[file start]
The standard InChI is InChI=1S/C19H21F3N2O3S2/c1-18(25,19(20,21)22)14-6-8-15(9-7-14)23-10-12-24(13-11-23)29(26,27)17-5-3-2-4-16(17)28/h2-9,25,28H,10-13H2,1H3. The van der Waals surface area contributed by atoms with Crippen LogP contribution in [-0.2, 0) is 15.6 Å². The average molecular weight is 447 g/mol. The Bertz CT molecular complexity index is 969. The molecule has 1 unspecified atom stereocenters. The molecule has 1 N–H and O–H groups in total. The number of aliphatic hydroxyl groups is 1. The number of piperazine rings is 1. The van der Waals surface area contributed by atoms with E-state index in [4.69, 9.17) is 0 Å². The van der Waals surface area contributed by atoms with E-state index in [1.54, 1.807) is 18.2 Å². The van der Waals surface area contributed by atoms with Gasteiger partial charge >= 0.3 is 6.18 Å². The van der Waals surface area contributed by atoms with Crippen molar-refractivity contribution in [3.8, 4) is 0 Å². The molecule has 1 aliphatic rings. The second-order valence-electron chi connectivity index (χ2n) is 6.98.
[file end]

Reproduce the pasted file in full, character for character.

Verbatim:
The standard InChI is InChI=1S/C19H21F3N2O3S2/c1-18(25,19(20,21)22)14-6-8-15(9-7-14)23-10-12-24(13-11-23)29(26,27)17-5-3-2-4-16(17)28/h2-9,25,28H,10-13H2,1H3. The van der Waals surface area contributed by atoms with Crippen LogP contribution in [-0.2, 0) is 15.6 Å². The average molecular weight is 447 g/mol. The Bertz CT molecular complexity index is 969. The molecule has 1 unspecified atom stereocenters. The molecule has 1 N–H and O–H groups in total. The number of aliphatic hydroxyl groups is 1. The number of piperazine rings is 1. The van der Waals surface area contributed by atoms with E-state index in [4.69, 9.17) is 0 Å². The van der Waals surface area contributed by atoms with E-state index in [1.54, 1.807) is 18.2 Å². The van der Waals surface area contributed by atoms with Gasteiger partial charge >= 0.3 is 6.18 Å². The van der Waals surface area contributed by atoms with Crippen molar-refractivity contribution in [3.8, 4) is 0 Å². The molecule has 1 aliphatic rings. The second-order valence-electron chi connectivity index (χ2n) is 6.98.